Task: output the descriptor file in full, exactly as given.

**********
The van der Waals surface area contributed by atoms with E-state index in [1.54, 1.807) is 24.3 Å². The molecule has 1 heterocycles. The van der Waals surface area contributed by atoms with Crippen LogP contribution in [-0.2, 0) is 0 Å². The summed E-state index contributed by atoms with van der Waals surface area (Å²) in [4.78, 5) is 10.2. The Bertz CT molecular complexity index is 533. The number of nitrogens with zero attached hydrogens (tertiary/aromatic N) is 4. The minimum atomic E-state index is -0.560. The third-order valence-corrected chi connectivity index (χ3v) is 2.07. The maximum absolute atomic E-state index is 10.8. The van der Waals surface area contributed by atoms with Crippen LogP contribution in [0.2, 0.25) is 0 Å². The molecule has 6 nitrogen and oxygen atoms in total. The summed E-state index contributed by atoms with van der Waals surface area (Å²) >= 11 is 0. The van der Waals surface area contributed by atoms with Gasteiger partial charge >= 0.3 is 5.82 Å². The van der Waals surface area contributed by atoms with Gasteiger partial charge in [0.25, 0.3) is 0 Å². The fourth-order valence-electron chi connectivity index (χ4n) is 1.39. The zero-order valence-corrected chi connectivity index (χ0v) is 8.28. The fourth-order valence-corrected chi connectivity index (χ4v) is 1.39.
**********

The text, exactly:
The van der Waals surface area contributed by atoms with E-state index in [1.54, 1.807) is 24.3 Å². The molecule has 1 heterocycles. The van der Waals surface area contributed by atoms with Crippen LogP contribution in [-0.2, 0) is 0 Å². The summed E-state index contributed by atoms with van der Waals surface area (Å²) in [4.78, 5) is 10.2. The Bertz CT molecular complexity index is 533. The number of nitrogens with zero attached hydrogens (tertiary/aromatic N) is 4. The minimum atomic E-state index is -0.560. The third-order valence-corrected chi connectivity index (χ3v) is 2.07. The maximum absolute atomic E-state index is 10.8. The van der Waals surface area contributed by atoms with Crippen LogP contribution in [0.2, 0.25) is 0 Å². The molecule has 6 nitrogen and oxygen atoms in total. The summed E-state index contributed by atoms with van der Waals surface area (Å²) >= 11 is 0. The van der Waals surface area contributed by atoms with Gasteiger partial charge >= 0.3 is 5.82 Å². The van der Waals surface area contributed by atoms with Gasteiger partial charge in [0.25, 0.3) is 0 Å². The fourth-order valence-electron chi connectivity index (χ4n) is 1.39. The zero-order valence-corrected chi connectivity index (χ0v) is 8.28. The fourth-order valence-corrected chi connectivity index (χ4v) is 1.39.